Friday, July 25, 2014

The Results - Part 1

In the last post I talked about how I had a great time at the Evo School, and how discovered that I had a serious error in the way I was thinking about looking ahead. I'm very lucky that the Evo School was immediately followed the next week by two races. School is great, epiphanies are wonderful, but the proof is in the pudding. Can I translate what I learned into actual results at a real race?

In this post I'll look at the first event with the Renegade Miata Club: Their events are scored by averaging two fastest runs, then paxing the result and dividing the fastest pax in your category by your pax and multiplying that by 100. This makes the maximum score possible 100 points, which you only get if  you have top pax across two runs for your category.

Summary of Renegade Season thus far:
  1. May 3 2014 - 96.310 points, 10th place for Non Mazdas, 13th over all. but Neither Grant Reeve, nor Steven Stephen Lefebvre were there to set the pace
  2. May 24 2014 - 88.916 points, 19th place for Non-Mazdas, 33rd over all. Only had one clean run, if I had matched my best run I would have had about 93 points. Grant had Fastest Non-Mazda with 63.854 vs my 66.902 (3 sec off grant)
  3. June 21 2014 - 94.464 points, 8th place for Non-Mazdas, 14th over all. My best, 72.2 - Ben sets a low 67 while giving me a ride in my car during fun runs. Grant had FTD with 69.987 (My best in fun runs was 71.1, 1.1 sec off Grant)
  4. July 19 2014 - 97.571 points, 8th place for Non-Mazdas, 11th over all. Grant not there, Scruffy FTD @ 64.461, I had 65.097 or about 0.6 second from Fastest Non Mazda. 
So Did Evo School help? Yes I think it did, a little bit. I was close than ever before to  FTD *within* the regular times. Grant Reeve wasn't there, but On the next day I ran 1.3 sec behind him, and if we transplant that differential here, I would have had 95.062 points.

So I was a little faster. The difference is not stunning, but I did hand my car to Ben again, and this time he got a 62.3... only 2.7 seconds faster than my best time (instead of the almost 4 seconds in the previous event). We also had some added Hot Shoes in the class, including Ben in an STS CRX, and Bob Lang, and a totally new face in an STX Acura. So if I place that 95 points into the prior event, I gain 2 places in the Non-Mazdas and would have given me a time for about to 10th overall pax. So non-mazdas, and the field in general might be slightly stronger in this event than the last.

Statistics in racing events are dodgy due to course dependency and mechanical changes/failures etc, and in events with variable attendance it's double dodgy, but I certainly didn't do worse by any measure, and better by some. Another encouraging thing is that this club requires 2 good runs to do well, and one hero run won't do it. I was able to back up my fastest time with another reasonably close time on the preceding run.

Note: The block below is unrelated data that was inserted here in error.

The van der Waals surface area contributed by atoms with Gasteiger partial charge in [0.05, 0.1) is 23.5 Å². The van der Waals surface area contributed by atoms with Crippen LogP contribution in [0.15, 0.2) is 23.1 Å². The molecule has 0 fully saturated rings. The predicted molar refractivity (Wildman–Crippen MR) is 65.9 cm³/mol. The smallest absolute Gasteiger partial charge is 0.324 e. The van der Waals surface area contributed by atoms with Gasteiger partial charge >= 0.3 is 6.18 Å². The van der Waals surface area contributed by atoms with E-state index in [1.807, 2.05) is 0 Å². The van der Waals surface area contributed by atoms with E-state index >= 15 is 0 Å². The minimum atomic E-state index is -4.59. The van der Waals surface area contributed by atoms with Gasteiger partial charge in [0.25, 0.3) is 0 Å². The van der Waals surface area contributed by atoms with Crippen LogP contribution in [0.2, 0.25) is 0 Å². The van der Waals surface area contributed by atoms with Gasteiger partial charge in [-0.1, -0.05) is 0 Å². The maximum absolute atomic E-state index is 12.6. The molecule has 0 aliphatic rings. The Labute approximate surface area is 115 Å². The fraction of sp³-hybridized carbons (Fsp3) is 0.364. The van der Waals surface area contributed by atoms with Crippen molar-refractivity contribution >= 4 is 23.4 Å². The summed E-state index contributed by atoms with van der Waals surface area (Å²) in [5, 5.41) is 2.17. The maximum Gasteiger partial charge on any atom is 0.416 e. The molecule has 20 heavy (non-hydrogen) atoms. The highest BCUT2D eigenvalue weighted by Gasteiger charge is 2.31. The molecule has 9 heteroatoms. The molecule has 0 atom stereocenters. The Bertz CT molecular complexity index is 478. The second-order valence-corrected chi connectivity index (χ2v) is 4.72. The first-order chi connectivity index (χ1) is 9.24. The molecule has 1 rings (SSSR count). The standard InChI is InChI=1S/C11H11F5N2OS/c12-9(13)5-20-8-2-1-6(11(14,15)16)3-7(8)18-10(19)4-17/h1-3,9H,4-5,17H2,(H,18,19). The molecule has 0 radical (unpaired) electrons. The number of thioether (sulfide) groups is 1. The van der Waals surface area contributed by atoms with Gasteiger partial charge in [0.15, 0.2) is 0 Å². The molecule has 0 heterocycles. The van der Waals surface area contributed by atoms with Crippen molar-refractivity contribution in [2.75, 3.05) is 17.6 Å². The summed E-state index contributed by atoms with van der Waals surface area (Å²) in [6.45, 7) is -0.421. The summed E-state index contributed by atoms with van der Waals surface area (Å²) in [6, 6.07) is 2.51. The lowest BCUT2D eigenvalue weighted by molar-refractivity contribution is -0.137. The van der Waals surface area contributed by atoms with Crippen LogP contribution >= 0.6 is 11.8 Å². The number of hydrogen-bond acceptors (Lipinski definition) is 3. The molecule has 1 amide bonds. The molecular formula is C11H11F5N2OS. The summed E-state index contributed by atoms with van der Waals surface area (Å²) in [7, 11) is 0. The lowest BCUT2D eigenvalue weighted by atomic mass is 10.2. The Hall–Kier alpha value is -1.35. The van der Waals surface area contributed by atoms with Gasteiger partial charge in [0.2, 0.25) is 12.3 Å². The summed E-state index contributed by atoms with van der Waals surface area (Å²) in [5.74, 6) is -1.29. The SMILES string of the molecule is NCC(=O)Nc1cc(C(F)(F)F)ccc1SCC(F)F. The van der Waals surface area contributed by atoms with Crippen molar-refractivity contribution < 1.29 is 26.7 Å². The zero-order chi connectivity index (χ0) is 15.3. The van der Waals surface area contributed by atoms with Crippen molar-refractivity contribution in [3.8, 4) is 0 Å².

As for looking ahead without following specific cones, I think I did better about that in the stuff on the main runway, My eyes did still tend to come down for the tight turns. It's hard to break old habits. It will take some time I think, but I know what it is I'm trying to improve now.

Anyway, here's the video for my the fastest run of the day.

Monday, July 14, 2014

Doing it WRONG

Crap, I've been doing it wrong!

For a long time I've known that it was important to look ahead. Over the last few years I've gotten much better about not just looking at the next cone. I also learned that it's important to identify key cones and that the rest of the cones often don't matter. So naturally, I've been looking ahead and finding these key cones. Then having focused on said cone I've been doing my best to ensure I don't loose track of it and position myself the way I want at that cone.

As I learned to do this my driving improved. It seemed to make sense. For a while I was happy. I credit my improvements in 2012 with this technique. Then in 2013 I gained the agression I was missing and began to drive hard, And with the start of this year, I've pushed that aggression up a little further, but there's still a clear gap between the "really fast" drivers and the "moderately fast" drivers like me. I've been increasingly feeling like I don't quite know where that time can be found. Until recently I've been blaming it on the car. It doesn't have an LSD... It doesn't have as much power, I haven't done any real engine work or tuning... I haven't cut the fenders and maxed the tire sizes yet... Lots of things that take lots of money.